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Last Updated on May 5, 2015, by eNotes Editorial. Word Count: 98

The provocative title of Ayn Rand’s The Virtue of Selfishness matches an equally provocative thesis about ethics. Traditional ethics has always been suspicious of self-interest, praising acts that are selfless in intent and calling amoral or immoral acts that are motivated by self-interest. A self-interested person, in the traditional view, will not consider the interests of others and thus will slight or harm those interests in the pursuit of his or her own. Rand’s view is that the exact opposite is true: Self-interest, properly understood, is the standard of morality, and selflessness is the deepest immorality.

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A New Theory of Self-Interest

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Last Updated on May 5, 2015, by eNotes Editorial. Word Count: 268

According to Rand’s philosophy of Objectivism, self-interest, rightly understood, is to see oneself as an end in oneself. That is to say that one’s own life and happiness are one’s highest values, and that one does not exist as a servant or slave to the interests of others. Nor do others exist as servants or slaves to one’s own interests. Each person’s own life and happiness are that person’s ultimate ends. Self-interest, rightly understood, also entails self-responsibility: One’s life is one’s own, as is the responsibility for sustaining and enhancing it. It is up to each person to determine what values his or her life requires, along with how best to achieve those values, and to act to achieve those values.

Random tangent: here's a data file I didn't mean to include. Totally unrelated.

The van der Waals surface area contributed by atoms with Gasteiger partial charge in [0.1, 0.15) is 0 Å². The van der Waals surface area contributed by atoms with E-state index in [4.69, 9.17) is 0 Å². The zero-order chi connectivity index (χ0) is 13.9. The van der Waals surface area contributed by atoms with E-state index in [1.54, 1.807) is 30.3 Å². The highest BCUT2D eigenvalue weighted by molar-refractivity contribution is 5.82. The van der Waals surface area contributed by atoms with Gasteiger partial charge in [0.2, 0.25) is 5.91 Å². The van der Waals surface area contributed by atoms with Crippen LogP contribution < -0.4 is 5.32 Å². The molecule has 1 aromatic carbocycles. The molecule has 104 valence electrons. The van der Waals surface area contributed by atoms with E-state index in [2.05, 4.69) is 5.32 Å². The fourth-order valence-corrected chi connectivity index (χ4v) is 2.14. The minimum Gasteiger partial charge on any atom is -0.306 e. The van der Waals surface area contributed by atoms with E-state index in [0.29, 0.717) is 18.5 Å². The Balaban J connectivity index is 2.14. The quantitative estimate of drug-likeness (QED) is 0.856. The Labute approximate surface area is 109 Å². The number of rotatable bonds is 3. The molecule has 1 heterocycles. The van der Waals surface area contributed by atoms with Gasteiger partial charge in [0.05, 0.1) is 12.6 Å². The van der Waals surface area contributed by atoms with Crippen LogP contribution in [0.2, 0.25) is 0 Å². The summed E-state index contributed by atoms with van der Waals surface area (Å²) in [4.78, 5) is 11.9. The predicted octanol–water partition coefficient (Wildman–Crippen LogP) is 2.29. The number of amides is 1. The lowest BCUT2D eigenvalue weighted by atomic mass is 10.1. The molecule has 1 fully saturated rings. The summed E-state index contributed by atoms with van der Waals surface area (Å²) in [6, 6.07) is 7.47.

Rand’s ethic of self-interest is integral to her advocacy of classical liberalism. Classical liberalism, more often called libertarianism in the twentieth century, is the view that individuals should be free to pursue their own interests. This implies, politically, that governments should be limited to protecting each individual’s freedom to do so. In other words, the moral legitimacy of self-interest implies that individuals have rights to their lives, their liberties, their property, and the pursuit of their own happiness, and that the purpose of government is to protect those rights. Leaving individuals free to pursue their own interests implies in turn that only a capitalist or free market economic system is moral: Free individuals will use their time, money, and other property as they see fit, and they will interact and trade voluntarily with others to mutual advantage.


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Last Updated on May 5, 2015, by eNotes Editorial. Word Count: 185

Fundamentally, the means by which people live their lives is by reason. The capacity for reason is what enables humans to survive and flourish. People are not born knowing what is good for them; that is learned. Nor are they born knowing how to achieve what is good for them; that too is learned. It is by reason that one learns what is food and what is poison, what animals are useful or dangerous, how to make tools, what forms of social organization are fruitful, and so on.

Thus, Rand advocates rational self-interest: One’s interests are not whatever one happens to feel like; rather, it is by reason that one identifies what serves one’s interests and what does not. By the use of reason, one takes into account all the factors one can identify, projects the consequences of potential courses of action, and adopts principled policies of action. The principled policies a person should adopt are called virtues. A virtue is an acquired character trait; it results from identifying a policy as good and committing to acting consistently in terms of that policy.


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Last Updated on May 5, 2015, by eNotes Editorial. Word Count: 483

One such virtue is rationality. Having identified the use of reason as fundamentally good, Rand asserts that being committed to act in accordance with...

(The entire section contains 2497 words.)

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